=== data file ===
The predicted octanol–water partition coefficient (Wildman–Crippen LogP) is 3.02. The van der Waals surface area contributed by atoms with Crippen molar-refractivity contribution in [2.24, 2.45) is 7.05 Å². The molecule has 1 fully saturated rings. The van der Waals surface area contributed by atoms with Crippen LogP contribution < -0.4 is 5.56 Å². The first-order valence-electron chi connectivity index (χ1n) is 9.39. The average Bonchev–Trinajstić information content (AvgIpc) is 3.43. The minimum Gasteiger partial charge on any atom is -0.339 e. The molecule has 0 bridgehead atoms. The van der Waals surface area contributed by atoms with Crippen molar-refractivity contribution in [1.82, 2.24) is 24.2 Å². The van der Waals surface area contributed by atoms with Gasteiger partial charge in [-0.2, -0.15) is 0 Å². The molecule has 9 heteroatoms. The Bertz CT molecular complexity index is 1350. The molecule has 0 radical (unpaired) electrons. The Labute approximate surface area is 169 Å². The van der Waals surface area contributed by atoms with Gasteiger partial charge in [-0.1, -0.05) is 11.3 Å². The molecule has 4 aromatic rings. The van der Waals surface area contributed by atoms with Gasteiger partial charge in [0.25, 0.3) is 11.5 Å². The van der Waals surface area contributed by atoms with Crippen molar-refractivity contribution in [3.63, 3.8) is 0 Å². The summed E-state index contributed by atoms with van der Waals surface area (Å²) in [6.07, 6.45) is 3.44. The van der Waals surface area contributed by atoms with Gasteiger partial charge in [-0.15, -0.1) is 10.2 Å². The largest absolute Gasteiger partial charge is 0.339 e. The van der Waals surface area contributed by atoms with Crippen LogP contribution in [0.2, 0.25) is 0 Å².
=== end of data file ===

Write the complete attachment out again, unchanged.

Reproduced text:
The predicted octanol–water partition coefficient (Wildman–Crippen LogP) is 3.02. The van der Waals surface area contributed by atoms with Crippen molar-refractivity contribution in [2.24, 2.45) is 7.05 Å². The molecule has 1 fully saturated rings. The van der Waals surface area contributed by atoms with Crippen LogP contribution < -0.4 is 5.56 Å². The first-order valence-electron chi connectivity index (χ1n) is 9.39. The average Bonchev–Trinajstić information content (AvgIpc) is 3.43. The minimum Gasteiger partial charge on any atom is -0.339 e. The molecule has 0 bridgehead atoms. The van der Waals surface area contributed by atoms with Crippen molar-refractivity contribution in [1.82, 2.24) is 24.2 Å². The van der Waals surface area contributed by atoms with Gasteiger partial charge in [-0.2, -0.15) is 0 Å². The molecule has 9 heteroatoms. The Bertz CT molecular complexity index is 1350. The molecule has 0 radical (unpaired) electrons. The Labute approximate surface area is 169 Å². The van der Waals surface area contributed by atoms with Gasteiger partial charge in [-0.1, -0.05) is 11.3 Å². The molecule has 4 aromatic rings. The van der Waals surface area contributed by atoms with Gasteiger partial charge in [0.25, 0.3) is 11.5 Å². The van der Waals surface area contributed by atoms with Crippen molar-refractivity contribution in [3.63, 3.8) is 0 Å². The summed E-state index contributed by atoms with van der Waals surface area (Å²) in [6.07, 6.45) is 3.44. The van der Waals surface area contributed by atoms with Gasteiger partial charge in [-0.15, -0.1) is 10.2 Å². The largest absolute Gasteiger partial charge is 0.339 e. The van der Waals surface area contributed by atoms with Crippen LogP contribution in [0.2, 0.25) is 0 Å².